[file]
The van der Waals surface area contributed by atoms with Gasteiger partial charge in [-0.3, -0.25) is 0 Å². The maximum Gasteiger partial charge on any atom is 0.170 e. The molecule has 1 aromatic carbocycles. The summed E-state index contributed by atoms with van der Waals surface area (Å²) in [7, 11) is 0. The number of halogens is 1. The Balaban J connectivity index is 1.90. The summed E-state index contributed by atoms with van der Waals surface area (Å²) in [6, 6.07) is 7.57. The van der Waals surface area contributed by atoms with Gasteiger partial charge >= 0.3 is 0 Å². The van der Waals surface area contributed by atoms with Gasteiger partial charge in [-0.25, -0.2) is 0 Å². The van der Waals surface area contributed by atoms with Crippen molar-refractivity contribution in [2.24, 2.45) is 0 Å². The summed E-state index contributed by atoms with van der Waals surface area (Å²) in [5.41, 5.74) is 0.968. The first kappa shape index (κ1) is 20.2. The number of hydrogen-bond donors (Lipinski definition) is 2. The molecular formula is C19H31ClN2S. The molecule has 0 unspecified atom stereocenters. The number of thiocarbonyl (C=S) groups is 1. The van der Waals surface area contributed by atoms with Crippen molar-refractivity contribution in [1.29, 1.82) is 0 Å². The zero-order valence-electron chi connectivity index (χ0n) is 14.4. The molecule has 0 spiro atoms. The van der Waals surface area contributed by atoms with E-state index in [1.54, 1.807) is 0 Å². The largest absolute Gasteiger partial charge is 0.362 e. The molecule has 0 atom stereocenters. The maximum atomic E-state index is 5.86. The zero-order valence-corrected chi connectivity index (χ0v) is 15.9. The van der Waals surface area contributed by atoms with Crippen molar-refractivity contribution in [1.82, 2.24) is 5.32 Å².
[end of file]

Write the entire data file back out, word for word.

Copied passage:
The van der Waals surface area contributed by atoms with Gasteiger partial charge in [-0.3, -0.25) is 0 Å². The maximum Gasteiger partial charge on any atom is 0.170 e. The molecule has 1 aromatic carbocycles. The summed E-state index contributed by atoms with van der Waals surface area (Å²) in [7, 11) is 0. The number of halogens is 1. The Balaban J connectivity index is 1.90. The summed E-state index contributed by atoms with van der Waals surface area (Å²) in [6, 6.07) is 7.57. The van der Waals surface area contributed by atoms with Gasteiger partial charge >= 0.3 is 0 Å². The van der Waals surface area contributed by atoms with Gasteiger partial charge in [-0.25, -0.2) is 0 Å². The van der Waals surface area contributed by atoms with Crippen molar-refractivity contribution in [2.24, 2.45) is 0 Å². The summed E-state index contributed by atoms with van der Waals surface area (Å²) in [5.41, 5.74) is 0.968. The first kappa shape index (κ1) is 20.2. The number of hydrogen-bond donors (Lipinski definition) is 2. The molecular formula is C19H31ClN2S. The molecule has 0 unspecified atom stereocenters. The number of thiocarbonyl (C=S) groups is 1. The van der Waals surface area contributed by atoms with Crippen molar-refractivity contribution in [1.29, 1.82) is 0 Å². The zero-order valence-electron chi connectivity index (χ0n) is 14.4. The molecule has 0 spiro atoms. The van der Waals surface area contributed by atoms with E-state index in [1.54, 1.807) is 0 Å². The largest absolute Gasteiger partial charge is 0.362 e. The molecule has 0 atom stereocenters. The maximum atomic E-state index is 5.86. The zero-order valence-corrected chi connectivity index (χ0v) is 15.9. The van der Waals surface area contributed by atoms with Crippen molar-refractivity contribution in [1.82, 2.24) is 5.32 Å².